Managing a Personal Dispute at Work
It's happened to all of us - a business argument that got personal, or a fierce personal disagreement in your team, or anywhere in the work environment
There are many causes, but the end result is always the same. One feels hurt, angry, misunderstood and wronged. Sometimes, it is the final straw to a list of events and circumstances which might not even be work-related. What is undoubtedly true though is that repairing the communication and interaction in the workplace is often not simple.
Pride is involved – where self-esteem, dignity, honour, self-respect and ego all have a place and role. Each has their own perspective and a different slant to the altercation or situation.
The effects of long-term disputes in the work environment are detrimental not only to the parties involved, but often to the rest of the team. It can even affect the possibilities of promotion and inclusion in other work events. Career advancement comes from networking, so the quality of relationships at work can vastly impact ones chances for climbing the ladder. A toxic relationship that don't improve drains time and energy. The relationship doesn't need to be great – neutral and respectful relationships are fine.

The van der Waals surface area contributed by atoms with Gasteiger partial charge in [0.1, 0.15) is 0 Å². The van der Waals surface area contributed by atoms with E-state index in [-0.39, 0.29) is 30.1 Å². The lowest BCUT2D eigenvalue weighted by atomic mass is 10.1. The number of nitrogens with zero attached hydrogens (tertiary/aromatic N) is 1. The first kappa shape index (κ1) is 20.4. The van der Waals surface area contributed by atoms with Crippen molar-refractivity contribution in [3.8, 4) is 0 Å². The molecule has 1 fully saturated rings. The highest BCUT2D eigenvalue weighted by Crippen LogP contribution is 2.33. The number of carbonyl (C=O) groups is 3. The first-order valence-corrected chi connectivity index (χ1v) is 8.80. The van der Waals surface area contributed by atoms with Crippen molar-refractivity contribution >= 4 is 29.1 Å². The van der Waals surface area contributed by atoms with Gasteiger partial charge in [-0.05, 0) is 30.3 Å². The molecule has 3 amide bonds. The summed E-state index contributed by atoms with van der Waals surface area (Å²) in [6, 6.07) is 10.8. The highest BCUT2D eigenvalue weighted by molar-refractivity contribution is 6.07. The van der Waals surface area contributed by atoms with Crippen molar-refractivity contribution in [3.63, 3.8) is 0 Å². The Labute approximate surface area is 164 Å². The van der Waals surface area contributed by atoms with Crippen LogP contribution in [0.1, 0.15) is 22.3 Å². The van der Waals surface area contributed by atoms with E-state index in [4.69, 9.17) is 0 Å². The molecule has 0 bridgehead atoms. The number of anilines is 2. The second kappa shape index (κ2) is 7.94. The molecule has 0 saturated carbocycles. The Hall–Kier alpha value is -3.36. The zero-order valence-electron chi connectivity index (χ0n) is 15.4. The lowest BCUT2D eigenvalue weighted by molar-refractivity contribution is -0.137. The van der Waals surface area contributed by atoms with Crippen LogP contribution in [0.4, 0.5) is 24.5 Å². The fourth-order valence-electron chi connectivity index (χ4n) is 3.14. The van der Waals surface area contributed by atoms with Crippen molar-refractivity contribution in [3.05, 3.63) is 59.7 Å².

The primary solution is to actually sit down with each other when the "waters have calmed" and give each person an opportunity to put one's point of view forward. It's imperative that the one doesn't interrupt the other and listens with an open mind. One needs to explain how you were affected by what the other person said and did and for what he/she did not apologize. Obviously a good-faith element is needed with a good enough working relationship to warrant this effort in preserving and developing the relationship.
A few further ideas for improving relations at work:
• Practice Humility and say "Thank You" – Who wants to work with a 'know-it-all'.
• Be an Active Listener – Understand different cultures and norms.
• Be Honest – Acknowledge strained relationships and have a conversation.
• Engage and Encourage – Everybody wants to matter and be valued.
• Embrace Differences – Not everybody is the same, so understand the different backgrounds and experiences make us what we are.